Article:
Friday, September 03, 2010

This is more a parking lot than road

This is more a parking lot than road

When a protest in front of Town Hall blocks JC Road, MTB Road has to bear the pain. Crammed with parked vehicles and car accessory shops and trucks heading to Kalasipalya vegetable market, the road needs to be widened to escape chaos, say some. Others disagree and blame it on the 'parking mafia'

Shilpa CB

Mavalli Tank Bund Road or MTB Road does not have much going for it. Sandwiched between the manic JC Road, which is clogged most hours of the day, and a residential area, it has to cater to the demands of both. Widening the road will benefit everyone using the stretch, some believe. Others insist that it is already a broad stretch but has been reduced to a polluted and crammed one by the many businesses that abuse it. Any work on this one-way street should be complemented by efforts to make it more pedestrian-and traffic-friendly, they say.
The entire area has been turned into one big parking lot, complain residents of Thayappa Layout, Journalists' Colony, Rajgopal Garden, Amit Khan Garden, the localities that surround MTB Road. Numerous car accessory shops use the space for their business. Obviously, this does get in the way of traffic that enters from Lalbagh Fort Road and moves towards AM Road and Kalasipalya.
"This is a transport area. Most trucks that enter the city have to use this route to reach the vegetable market at Kalasipalya as they are not allowed on JC Road. Although these heavy vehicles are restricted after morning hours, it is not unusual to see them even at noon," says B Prabhakar, a businessman.
Residents say that a 'parking mafia' is the trouble-maker here. Although there are no-parking boards in the three crosses of the adjacent Journalists' Colony, cars are lined up on both sides of the road.
"Double-parking, even triple-parking is common," complains Banashankari Mohan, an employee at an establishment here.
The traffic police's apathy has aggravated the problem, commuters say. This has affected the contractors who manage the multi-level parking lot on JC Road.
"The matter has been in the court for the last five years. The contractors are demanding that the area be made a no-parking zone so that drivers are forced to use that space," a resident says.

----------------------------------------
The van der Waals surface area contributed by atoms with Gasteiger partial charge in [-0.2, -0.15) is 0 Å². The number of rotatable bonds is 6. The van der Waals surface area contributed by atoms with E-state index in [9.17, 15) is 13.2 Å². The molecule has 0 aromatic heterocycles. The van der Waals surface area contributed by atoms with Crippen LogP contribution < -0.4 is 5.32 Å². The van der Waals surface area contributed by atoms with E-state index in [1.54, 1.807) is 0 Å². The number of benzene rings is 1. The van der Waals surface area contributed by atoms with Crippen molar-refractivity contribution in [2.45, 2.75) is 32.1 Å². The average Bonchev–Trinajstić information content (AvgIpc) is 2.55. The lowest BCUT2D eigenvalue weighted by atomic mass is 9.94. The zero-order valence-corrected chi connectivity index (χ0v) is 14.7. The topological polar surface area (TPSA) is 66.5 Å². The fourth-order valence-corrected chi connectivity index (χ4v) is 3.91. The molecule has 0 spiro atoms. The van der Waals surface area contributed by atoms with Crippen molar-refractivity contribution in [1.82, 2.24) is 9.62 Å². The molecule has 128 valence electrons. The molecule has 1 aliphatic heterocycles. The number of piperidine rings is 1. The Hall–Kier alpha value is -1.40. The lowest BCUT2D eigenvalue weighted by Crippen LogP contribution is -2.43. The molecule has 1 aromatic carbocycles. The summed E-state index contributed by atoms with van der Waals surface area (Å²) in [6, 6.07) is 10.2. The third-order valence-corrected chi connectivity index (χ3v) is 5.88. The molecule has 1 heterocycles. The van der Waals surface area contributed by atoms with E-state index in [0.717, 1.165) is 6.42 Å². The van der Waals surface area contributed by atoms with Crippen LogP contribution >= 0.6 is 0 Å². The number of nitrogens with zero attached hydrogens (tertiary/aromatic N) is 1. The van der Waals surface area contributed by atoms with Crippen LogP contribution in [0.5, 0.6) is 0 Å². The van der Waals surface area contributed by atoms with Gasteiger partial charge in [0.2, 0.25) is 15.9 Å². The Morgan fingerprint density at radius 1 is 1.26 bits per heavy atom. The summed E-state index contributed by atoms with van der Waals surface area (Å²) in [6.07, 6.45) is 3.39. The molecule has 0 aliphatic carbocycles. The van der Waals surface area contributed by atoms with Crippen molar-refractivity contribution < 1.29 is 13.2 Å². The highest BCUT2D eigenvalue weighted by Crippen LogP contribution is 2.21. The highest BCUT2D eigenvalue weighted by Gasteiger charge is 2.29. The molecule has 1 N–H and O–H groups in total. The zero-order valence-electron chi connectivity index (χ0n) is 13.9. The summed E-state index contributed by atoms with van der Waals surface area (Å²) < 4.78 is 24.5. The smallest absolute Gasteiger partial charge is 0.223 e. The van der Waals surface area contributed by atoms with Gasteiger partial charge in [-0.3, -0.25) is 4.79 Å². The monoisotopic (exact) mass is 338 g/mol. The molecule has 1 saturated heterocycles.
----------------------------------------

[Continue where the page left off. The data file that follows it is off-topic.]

This is in the interest of all road users who are forced to turn into these streets when JC Road is blocked; the blockage is especially severe when there is a protest or dharna in front of Town Hall. Given its location, it is crucial that the menace of illegal parking and violation of the one-way rule be checked.
Taken together, these measures will help solve traffic woes, says Ramesh V Naidu, a businessman. "I don't think that widening will help as the nature of businesses done here and the manner in which they are done are hindering traffic movement. Merely increasing the width of the road won't make much of a difference as that will again be used for illegal parking," says a resident who may lose about 15ft of land on which his three-storey building stands. Those employed in the commercial establishments fear that widening will drive them out of the city. "It will be difficult to transport the items they fabricate into the city. It will drive up the cost," says Shivanand R, an employee at a steel works establishment.
Muthurkrishnan V, a tenant who deals in old tyres, points out that widening has been planned for a long time. "They've covered the drain and done it on the right side. Widening on the left side has been pending. I have been hearing it will be done, for years now," he says.
If the BBMP goes ahead with the plan, it will have to compensate those losing property, says Naidu. "All governments have been giving compensation in exchange for land. That is the norm. There is no other way," counters Prabhakar, a local man.
He is among the few residents who continue to live here despite the commercialisation that has taken away many comforts. While the residents demand cleaner roads and regular garbage collection, those working in the shops say that doing business here will be easier if stagnant water after rains is drained off and the drains and footpaths are maintained well.


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